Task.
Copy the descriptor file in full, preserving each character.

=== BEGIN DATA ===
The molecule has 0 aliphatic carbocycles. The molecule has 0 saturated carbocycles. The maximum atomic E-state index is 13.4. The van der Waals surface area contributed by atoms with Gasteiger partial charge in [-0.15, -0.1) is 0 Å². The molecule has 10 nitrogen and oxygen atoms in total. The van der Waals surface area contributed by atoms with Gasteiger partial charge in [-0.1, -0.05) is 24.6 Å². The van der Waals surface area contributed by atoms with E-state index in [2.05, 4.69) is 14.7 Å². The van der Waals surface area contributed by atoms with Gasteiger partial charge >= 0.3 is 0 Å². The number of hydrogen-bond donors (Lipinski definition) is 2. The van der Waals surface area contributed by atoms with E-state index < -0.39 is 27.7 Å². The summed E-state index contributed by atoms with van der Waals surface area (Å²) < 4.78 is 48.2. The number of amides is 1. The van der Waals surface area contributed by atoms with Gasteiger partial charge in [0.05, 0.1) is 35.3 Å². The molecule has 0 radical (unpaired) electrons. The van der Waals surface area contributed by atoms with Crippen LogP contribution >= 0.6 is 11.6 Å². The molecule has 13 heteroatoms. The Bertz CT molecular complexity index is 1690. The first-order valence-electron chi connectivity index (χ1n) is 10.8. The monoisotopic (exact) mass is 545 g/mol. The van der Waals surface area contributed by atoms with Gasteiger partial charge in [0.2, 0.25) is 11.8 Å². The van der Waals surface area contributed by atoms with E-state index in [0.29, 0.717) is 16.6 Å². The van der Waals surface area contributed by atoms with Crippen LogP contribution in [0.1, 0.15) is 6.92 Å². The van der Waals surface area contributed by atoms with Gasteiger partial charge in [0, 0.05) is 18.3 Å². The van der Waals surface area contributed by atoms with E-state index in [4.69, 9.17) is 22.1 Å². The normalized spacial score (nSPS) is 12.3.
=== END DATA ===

The molecule has 0 aliphatic carbocycles. The molecule has 0 saturated carbocycles. The maximum atomic E-state index is 13.4. The van der Waals surface area contributed by atoms with Gasteiger partial charge in [-0.15, -0.1) is 0 Å². The molecule has 10 nitrogen and oxygen atoms in total. The van der Waals surface area contributed by atoms with Gasteiger partial charge in [-0.1, -0.05) is 24.6 Å². The van der Waals surface area contributed by atoms with E-state index in [2.05, 4.69) is 14.7 Å². The van der Waals surface area contributed by atoms with Gasteiger partial charge >= 0.3 is 0 Å². The number of hydrogen-bond donors (Lipinski definition) is 2. The van der Waals surface area contributed by atoms with E-state index < -0.39 is 27.7 Å². The summed E-state index contributed by atoms with van der Waals surface area (Å²) < 4.78 is 48.2. The number of amides is 1. The van der Waals surface area contributed by atoms with Gasteiger partial charge in [0.05, 0.1) is 35.3 Å². The molecule has 0 radical (unpaired) electrons. The van der Waals surface area contributed by atoms with Crippen LogP contribution >= 0.6 is 11.6 Å². The molecule has 13 heteroatoms. The Bertz CT molecular complexity index is 1690. The first-order valence-electron chi connectivity index (χ1n) is 10.8. The monoisotopic (exact) mass is 545 g/mol. The van der Waals surface area contributed by atoms with Gasteiger partial charge in [0.2, 0.25) is 11.8 Å². The van der Waals surface area contributed by atoms with E-state index in [0.29, 0.717) is 16.6 Å². The van der Waals surface area contributed by atoms with Crippen LogP contribution in [0.1, 0.15) is 6.92 Å². The van der Waals surface area contributed by atoms with Gasteiger partial charge in [0, 0.05) is 18.3 Å². The van der Waals surface area contributed by atoms with E-state index in [4.69, 9.17) is 22.1 Å². The normalized spacial score (nSPS) is 12.3.